Scientists in Alaska have discovered the most complete leftovers of rare dinosaur fossil ever found in North American excavation history.
The fossil, almost in its entirety, is that of a thalattosaur, a prehistoric marine reptile which went extinct 200 million years ago in the Triassic Period. It was found on a beach in Anchorage back in June by scientists from the Museum of the North and the University of Alaska, Fairbanks.
The most astonishing detail of the discovery: Nearly the entire skeleton was present.
"In North America, this may be the most articulated specimen that we have right now," said Jim Baichtal, U.S. Forest Service's Tongass geologist, who was part of the discovery team.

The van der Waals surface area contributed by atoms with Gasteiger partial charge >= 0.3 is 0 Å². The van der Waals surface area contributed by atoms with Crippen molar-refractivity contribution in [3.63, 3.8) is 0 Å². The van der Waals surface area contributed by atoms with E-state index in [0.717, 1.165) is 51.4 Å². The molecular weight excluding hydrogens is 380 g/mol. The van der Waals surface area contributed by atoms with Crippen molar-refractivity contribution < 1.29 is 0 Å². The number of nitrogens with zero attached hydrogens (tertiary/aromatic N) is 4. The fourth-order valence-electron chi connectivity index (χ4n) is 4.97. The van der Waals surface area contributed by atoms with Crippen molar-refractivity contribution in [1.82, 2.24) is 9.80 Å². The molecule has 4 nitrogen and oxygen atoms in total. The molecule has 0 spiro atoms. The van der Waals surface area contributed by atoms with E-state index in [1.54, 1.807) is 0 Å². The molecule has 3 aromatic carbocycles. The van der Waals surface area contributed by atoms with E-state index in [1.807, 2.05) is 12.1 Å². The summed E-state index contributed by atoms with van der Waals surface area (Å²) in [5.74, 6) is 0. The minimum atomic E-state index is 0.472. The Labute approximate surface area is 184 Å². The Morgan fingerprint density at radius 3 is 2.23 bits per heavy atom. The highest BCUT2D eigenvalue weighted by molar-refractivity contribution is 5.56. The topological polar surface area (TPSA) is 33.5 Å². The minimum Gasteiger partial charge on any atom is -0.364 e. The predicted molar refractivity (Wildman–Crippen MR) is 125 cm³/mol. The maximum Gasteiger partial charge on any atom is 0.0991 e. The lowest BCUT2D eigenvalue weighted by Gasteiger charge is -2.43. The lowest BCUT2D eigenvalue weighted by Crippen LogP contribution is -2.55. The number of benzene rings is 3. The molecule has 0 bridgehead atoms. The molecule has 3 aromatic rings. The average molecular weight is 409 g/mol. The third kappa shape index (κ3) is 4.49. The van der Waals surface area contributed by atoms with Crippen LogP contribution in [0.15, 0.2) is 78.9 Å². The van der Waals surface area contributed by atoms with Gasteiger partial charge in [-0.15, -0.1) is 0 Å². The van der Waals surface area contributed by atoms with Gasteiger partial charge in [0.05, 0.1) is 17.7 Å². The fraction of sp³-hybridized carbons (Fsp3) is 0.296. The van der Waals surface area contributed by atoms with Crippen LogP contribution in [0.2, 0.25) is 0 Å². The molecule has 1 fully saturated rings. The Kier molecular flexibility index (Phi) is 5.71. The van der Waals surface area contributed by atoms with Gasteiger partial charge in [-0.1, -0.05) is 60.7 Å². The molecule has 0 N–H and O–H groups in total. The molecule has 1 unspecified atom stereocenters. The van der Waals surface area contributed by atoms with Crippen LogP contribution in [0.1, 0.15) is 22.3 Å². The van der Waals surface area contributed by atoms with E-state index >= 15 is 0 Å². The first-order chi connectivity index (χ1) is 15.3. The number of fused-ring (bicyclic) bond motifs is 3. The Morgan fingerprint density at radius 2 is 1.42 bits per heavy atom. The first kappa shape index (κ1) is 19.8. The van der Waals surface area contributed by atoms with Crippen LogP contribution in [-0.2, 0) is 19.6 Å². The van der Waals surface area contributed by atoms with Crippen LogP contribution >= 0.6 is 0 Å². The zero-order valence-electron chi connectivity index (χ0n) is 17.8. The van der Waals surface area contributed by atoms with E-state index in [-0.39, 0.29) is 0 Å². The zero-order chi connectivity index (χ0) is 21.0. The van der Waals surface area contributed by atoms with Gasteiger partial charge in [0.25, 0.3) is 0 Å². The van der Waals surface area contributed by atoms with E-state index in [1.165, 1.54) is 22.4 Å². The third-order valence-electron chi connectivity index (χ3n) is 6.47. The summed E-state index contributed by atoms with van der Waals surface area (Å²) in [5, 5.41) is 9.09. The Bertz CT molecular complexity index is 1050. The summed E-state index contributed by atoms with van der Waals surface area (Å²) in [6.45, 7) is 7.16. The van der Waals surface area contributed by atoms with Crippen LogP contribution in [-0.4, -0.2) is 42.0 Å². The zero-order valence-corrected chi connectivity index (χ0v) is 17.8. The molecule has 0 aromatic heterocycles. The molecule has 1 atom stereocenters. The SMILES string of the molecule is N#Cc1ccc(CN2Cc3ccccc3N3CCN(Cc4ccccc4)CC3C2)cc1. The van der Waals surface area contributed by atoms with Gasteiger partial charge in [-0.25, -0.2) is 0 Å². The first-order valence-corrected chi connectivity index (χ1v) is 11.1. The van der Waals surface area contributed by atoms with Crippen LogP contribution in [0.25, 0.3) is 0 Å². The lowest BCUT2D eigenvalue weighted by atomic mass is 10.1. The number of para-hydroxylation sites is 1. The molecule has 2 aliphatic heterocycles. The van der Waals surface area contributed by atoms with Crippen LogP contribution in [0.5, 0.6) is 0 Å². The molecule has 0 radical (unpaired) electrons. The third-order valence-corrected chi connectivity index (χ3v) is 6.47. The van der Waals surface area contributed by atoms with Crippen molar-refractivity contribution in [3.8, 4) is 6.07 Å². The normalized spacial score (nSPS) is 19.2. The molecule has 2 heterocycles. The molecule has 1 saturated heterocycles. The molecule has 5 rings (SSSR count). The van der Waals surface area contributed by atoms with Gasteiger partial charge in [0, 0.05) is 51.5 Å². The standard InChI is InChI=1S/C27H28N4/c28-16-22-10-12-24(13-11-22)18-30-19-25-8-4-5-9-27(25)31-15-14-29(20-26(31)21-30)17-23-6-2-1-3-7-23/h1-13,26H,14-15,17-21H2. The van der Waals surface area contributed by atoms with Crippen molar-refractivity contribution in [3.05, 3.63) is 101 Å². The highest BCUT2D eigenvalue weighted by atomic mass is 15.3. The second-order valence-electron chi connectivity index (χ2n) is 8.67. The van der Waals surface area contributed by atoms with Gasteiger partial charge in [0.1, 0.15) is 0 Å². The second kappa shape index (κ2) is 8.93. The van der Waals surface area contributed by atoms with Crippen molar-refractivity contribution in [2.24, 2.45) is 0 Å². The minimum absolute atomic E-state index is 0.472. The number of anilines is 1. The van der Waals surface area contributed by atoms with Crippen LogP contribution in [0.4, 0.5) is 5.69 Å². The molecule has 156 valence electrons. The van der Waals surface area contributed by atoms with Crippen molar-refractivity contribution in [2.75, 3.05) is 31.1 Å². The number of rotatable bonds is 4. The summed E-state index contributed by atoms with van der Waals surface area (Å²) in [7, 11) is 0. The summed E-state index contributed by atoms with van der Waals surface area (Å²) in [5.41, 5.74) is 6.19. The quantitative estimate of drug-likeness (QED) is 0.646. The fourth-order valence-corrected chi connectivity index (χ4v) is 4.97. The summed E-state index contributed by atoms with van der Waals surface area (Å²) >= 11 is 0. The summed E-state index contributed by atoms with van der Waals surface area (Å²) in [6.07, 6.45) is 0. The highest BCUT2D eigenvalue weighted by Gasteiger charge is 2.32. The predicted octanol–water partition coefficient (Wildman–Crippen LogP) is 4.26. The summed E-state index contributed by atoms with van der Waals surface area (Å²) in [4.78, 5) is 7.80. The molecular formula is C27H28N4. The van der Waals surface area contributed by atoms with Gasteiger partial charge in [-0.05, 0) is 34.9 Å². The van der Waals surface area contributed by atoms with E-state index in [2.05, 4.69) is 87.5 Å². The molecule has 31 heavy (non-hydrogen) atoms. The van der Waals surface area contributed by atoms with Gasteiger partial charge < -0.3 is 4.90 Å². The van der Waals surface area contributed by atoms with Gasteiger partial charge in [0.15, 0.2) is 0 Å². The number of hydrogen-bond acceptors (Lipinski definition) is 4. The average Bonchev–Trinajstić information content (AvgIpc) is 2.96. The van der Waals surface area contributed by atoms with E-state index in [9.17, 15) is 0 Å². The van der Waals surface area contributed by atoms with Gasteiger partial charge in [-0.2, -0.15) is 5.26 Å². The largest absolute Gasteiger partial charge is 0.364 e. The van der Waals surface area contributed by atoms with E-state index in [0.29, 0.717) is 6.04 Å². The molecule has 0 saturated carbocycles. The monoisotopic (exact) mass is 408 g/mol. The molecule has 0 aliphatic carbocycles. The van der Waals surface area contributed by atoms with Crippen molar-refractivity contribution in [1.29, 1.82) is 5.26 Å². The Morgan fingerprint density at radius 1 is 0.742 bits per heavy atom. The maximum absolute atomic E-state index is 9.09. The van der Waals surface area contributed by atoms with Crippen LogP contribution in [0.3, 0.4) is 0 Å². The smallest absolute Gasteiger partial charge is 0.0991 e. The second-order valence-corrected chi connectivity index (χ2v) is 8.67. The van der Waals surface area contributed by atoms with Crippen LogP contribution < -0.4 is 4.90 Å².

Geologists were conducting field surveys during extreme low tide at Tongass National Forest when stumbling upon the fossil, according to Baichtal, that the team thought was a fish.
"We were just having our morning coffee out on the outcropping when somebody said, 'What's that?'' he said.
Since its extraction in June, a team of scientists have been studying the findings to verify the species. Only about a dozen other thalattosaurs have been found in the world, with the most complete fossils found in China, Baichtal said.
This particular fossil, according to Reuters, contains an outline of the soft-body tissue surrounding the bone, which can possibly give scientists a clue on what the actual shape of the thalattosaur body was, which measured from three to ten feet long.
The team under Baichtal will return to excavate the area it was found for additional pieces of the fossil.